• [0040]
    In embodiments, the ceramic has a defined grain type morphology. The Sdr is about 30 or more, e.g. about 40 to 60. In addition or in the alternative, the morphology has an Sq of about 15 or more, e.g. about 20 to 30. In embodiments, the Sdr is about 100 or more and the Sq is about 15 or more. In other embodiments, the ceramic has a striated type surface morphology. The Sdr is about 20 or less, e.g. about 8 to 15. The Sq is about 15 or less, e.g. about less than 8 to 14. In still other embodiments, the ceramic has a morphology between the defined grain and the striated surface, and Sdr and Sq values between the ranges above, e.g. an Sdr of about 1 to 200 and/or an Sq of about 1 to 30.
  • [0041]
    The morphology of the ceramic coating can exhibit high uniformity. The uniformity provides predictable, tuned therapeutic and mechanical performance of the ceramic. The uniformity of the morphology as characterized by Sa, Sq or Sdr and/or average peak spacing parameters can be within about +/−20% or less, e.g. +/−10% or less within a 1 μm square. In a given stent region, the uniformity is within about +/−10%, e.g. about +/−1%. For example, in embodiments, the ceramic exhibits high uniformity over an entire surface region of stent, such as the entire abluminal or adluminal surface, or a portion of a surface region, such as the center 25% or 50% of the surface region. The uniformity is expressed as standard deviation. Uniformity in a region of a stent can be determined by determining the average in five randomly chosen 1 μm square regions and calculating the standard deviation. Uniformity of a morphology type in a region is determined by inspection of FESEM data at 50 kx.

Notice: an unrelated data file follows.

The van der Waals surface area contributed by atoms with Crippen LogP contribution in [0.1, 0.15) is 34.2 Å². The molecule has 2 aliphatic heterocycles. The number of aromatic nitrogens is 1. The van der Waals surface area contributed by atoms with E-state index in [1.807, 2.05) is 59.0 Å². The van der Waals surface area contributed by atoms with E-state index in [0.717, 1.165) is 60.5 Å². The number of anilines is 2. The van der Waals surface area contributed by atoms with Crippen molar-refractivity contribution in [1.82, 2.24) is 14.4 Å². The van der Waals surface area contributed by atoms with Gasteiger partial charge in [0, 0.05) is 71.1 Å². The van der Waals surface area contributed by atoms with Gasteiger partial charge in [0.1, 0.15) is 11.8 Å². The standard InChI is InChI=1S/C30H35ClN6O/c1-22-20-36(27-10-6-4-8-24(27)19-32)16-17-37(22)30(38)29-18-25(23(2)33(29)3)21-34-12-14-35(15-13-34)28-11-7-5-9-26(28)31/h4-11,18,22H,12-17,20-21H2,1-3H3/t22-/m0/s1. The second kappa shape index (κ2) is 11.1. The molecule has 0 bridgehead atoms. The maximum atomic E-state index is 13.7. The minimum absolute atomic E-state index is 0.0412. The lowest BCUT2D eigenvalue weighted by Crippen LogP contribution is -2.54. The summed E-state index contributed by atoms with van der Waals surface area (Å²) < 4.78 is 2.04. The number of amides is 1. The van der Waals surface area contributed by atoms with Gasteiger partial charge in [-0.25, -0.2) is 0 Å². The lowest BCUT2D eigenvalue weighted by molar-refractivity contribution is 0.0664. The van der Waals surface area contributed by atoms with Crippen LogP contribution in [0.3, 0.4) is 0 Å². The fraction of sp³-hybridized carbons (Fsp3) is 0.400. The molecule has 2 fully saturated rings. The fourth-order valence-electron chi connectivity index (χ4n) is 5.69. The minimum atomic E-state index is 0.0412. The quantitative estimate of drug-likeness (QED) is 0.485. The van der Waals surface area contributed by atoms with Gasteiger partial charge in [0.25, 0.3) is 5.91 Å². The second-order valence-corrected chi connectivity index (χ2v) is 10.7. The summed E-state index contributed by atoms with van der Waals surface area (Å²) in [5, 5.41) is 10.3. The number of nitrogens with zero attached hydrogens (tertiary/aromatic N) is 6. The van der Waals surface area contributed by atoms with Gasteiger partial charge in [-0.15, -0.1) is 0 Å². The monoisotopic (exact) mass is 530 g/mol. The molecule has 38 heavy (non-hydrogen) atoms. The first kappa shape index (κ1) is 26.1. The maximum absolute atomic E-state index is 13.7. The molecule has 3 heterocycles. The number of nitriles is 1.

• [0042]
    The ceramics are also characterized by surface composition, composition as a function of depth, and crystallinity. In particular, the amounts of oxygen or nitride in the ceramic is selected for a desired catalytic effect on, e.g., the reduction of H2O2 in biological processes. The composition of metal oxide or nitride ceramics can be determined as a ratio of the oxide or nitride to the base metal. In particular embodiments, the ratio is about 2 to 1 or greater, e.g. about 3 to 1 or greater, indicating high oxygen content of the surface. In other embodiments, the ratio is about 1 to 1 or less, e.g. about 1 to 2 or less, indicating a relatively low oxygen composition. In particular embodiments, low oxygen content striated morphologies are formed to enhance endothelialization. In other embodiments, high oxygen content defined grain morphologies are formed, e.g., to enhance adhesion and catalytic reduction. Composition can be determined by x-ray photoelectron spectroscopy (XPS). Depth studies are conducted by XPS after FAB sputtering. The crystalline nature of the ceramic can be characterized by crystal shapes as viewed in FESEM images, or Miller indices as determined by x-ray diffraction. In embodiments, defined grain morphologies have a Miller index of <101>. Striated materials have blended amorphous and crystalline phases that vary with oxygen content. Higher oxygen content typically indicates greater crystallinity. Further discussion of ceramics and ceramic morphology and computation of roughness parameters is provided in U.S. patent application Ser. No. 11/752,736, filed May 23, 2007 [Attorney Docket No. 10527-801001], U.S. patent application Ser. No. 11/752,772, filed May 23, 2007 [Attorney Docket No. 10527-805001], and appendices.
  • [0043]